Joe Biden's transition team has designated seven women to fill top-ranking communications jobs for the first time in presidential history. Under U.S. President Donald Trump, men serve three of those equivalent positions.
However, under Donald Trump, women served as press secretary and communications director simultaneously, which are arguably the White House's most "senior" communications positions.
On Nov. 29, 2020, social media posts and news stories announced selections by U.S. President-elect Joe Biden and Vice President-elect Kamala Harris for their White House communications team. According to the reports, they chose all women to lead the team tasked with crafting their presidential administration's messages.
"For the first time in history, these communications roles will be filled entirely by women," a tweet from the official account for the Biden-Harris presidential transition read, referring to the first and second-ranking positions of the White House's Press Secretary and Communications offices, as well as jobs running press for the vice president and first lady.
News outlets, including The Washington Post, published stories about the alleged milestone. The Associated Press reported, for instance: "[It's] the first time the entire senior White House communications team will be entirely female."
Calling that claim false, however, conservative media and members of President Donald Trump's press team said that he — not Biden — was actually the first commander-in-chief to have all women in leading communications roles.
The Federalist, a self-described conservative web magazine, published on Nov. 30:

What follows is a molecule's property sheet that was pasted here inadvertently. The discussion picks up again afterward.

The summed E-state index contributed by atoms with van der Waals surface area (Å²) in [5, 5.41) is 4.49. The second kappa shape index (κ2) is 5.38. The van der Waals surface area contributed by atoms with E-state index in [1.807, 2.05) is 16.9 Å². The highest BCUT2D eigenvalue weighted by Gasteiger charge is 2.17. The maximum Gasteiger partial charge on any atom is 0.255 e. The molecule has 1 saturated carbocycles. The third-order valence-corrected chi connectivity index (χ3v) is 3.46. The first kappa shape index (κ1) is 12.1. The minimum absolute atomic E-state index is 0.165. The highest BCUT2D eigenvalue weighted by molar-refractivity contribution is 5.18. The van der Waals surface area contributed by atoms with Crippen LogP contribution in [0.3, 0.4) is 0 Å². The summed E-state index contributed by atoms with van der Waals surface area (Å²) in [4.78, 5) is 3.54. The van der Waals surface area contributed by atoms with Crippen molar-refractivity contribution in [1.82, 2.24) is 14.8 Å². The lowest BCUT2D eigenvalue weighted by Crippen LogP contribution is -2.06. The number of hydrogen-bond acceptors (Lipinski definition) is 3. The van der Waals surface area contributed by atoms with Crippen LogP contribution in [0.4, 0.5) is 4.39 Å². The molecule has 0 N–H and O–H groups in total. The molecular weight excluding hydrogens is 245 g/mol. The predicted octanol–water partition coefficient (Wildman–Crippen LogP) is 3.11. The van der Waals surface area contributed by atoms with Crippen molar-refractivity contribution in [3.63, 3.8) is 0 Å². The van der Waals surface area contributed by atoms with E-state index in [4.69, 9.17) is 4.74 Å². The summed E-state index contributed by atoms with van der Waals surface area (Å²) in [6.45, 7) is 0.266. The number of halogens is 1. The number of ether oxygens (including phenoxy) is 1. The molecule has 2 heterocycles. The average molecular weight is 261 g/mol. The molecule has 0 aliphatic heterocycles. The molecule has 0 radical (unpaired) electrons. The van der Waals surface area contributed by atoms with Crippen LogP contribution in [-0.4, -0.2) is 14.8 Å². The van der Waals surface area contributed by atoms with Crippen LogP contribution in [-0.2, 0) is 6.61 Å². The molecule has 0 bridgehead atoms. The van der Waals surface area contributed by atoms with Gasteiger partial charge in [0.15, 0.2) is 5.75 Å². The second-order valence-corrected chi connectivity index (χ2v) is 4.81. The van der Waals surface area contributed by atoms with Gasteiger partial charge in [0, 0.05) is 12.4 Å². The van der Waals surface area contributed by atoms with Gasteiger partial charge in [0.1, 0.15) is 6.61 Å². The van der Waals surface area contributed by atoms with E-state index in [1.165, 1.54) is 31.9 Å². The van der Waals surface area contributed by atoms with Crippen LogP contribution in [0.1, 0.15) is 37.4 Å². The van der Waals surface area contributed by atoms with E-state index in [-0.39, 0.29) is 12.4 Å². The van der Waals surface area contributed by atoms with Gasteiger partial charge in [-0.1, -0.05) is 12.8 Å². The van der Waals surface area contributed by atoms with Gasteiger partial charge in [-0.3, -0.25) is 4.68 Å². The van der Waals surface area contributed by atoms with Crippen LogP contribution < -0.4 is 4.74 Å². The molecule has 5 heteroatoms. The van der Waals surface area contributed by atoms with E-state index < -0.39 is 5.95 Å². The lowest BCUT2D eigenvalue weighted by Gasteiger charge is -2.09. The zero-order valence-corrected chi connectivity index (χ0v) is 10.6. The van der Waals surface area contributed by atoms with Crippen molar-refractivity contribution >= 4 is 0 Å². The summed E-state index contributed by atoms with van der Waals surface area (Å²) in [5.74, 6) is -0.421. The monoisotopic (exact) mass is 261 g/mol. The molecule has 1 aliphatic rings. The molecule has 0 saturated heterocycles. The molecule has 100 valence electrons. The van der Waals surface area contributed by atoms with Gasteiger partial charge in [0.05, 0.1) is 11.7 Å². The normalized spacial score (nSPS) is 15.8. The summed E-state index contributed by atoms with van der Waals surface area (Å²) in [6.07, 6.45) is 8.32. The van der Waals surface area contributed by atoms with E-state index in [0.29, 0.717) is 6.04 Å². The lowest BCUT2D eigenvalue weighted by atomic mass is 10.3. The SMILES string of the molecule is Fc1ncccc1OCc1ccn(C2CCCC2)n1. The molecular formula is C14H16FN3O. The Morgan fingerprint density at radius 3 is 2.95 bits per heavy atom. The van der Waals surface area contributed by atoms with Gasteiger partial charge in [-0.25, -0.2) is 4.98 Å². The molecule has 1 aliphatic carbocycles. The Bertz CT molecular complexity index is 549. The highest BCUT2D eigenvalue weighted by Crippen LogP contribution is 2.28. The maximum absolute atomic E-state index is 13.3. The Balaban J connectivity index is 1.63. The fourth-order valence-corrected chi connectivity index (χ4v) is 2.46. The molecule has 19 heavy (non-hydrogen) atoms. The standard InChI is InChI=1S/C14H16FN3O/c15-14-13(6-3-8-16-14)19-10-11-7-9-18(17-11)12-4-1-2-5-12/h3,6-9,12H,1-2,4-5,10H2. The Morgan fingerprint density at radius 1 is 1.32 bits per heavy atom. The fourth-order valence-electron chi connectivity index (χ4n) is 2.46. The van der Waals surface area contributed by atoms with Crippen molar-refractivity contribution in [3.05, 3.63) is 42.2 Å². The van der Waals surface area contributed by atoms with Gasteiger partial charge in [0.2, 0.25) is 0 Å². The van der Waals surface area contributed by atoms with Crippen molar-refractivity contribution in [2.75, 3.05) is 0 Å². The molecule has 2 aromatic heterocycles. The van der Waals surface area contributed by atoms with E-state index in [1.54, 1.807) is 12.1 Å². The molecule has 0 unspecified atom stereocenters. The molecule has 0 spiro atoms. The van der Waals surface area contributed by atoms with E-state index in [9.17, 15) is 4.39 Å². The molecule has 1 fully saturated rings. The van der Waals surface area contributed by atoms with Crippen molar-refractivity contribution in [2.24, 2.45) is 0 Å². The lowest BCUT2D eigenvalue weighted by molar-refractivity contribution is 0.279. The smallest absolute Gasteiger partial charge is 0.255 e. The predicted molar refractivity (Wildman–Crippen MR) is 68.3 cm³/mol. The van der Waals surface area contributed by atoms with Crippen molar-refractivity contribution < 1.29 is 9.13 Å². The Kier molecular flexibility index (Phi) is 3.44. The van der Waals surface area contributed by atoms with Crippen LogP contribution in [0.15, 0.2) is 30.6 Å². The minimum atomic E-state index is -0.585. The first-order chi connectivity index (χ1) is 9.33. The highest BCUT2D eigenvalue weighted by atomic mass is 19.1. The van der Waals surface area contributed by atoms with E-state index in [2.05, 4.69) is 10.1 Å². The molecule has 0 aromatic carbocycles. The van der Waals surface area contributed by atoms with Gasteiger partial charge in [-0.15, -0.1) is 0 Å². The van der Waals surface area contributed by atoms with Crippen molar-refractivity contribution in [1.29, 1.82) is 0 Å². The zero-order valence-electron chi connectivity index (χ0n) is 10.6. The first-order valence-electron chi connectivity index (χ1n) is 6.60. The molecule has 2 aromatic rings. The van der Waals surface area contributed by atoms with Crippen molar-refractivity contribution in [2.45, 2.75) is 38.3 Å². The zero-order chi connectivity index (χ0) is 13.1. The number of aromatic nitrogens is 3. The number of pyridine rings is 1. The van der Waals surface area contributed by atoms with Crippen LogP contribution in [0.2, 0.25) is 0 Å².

Kayleigh McEnany is the current press secretary for President Trump, the third woman in a row to hold that role for the current president. She is also the third mother in a row to hold that role.
Communications Director Alyssa Farah is a woman who has served in communications roles with the Trump administration for more than three years.
The vice president’s communications director is Katie Miller. She is a woman.
The first lady’s spokesperson is Stephanie Grisham. She is a woman who previously served as President Trump’s press secretary. And Karen Pence’s director of communications is Kara Brooks, also a woman.
Retweeting a Washington Post news story about Biden's new designees — a report that included a line saying "all of the top aides" speaking for a presidential administration for the first time will be women — McEnany said on Twitter:
First, before we unpack that claim, Dee Dee Myers was the first woman to serve as White House press secretary, and Dana Perino was the second, under former presidents Bill Clinton and George W. Bush, respectively. During their tenures, however, the White House directors of communication — the top advisers who work hand-in-hand with press secretaries to develop and promote the president's long-term media agenda — were men.
The Trump administration was indeed the first to appoint women to fill both of those leading communication roles. Hope Hicks took over as communications director in 2017, when Sarah Sanders was press secretary.
After Hicks, Bill Shine ran the Trump administration's communications operation for less than one year. Then, in summer 2019, Grisham took over before Alyssa Farah assumed the position in April 2020. Farah resigned from that top post on Dec. 3, according to news reports.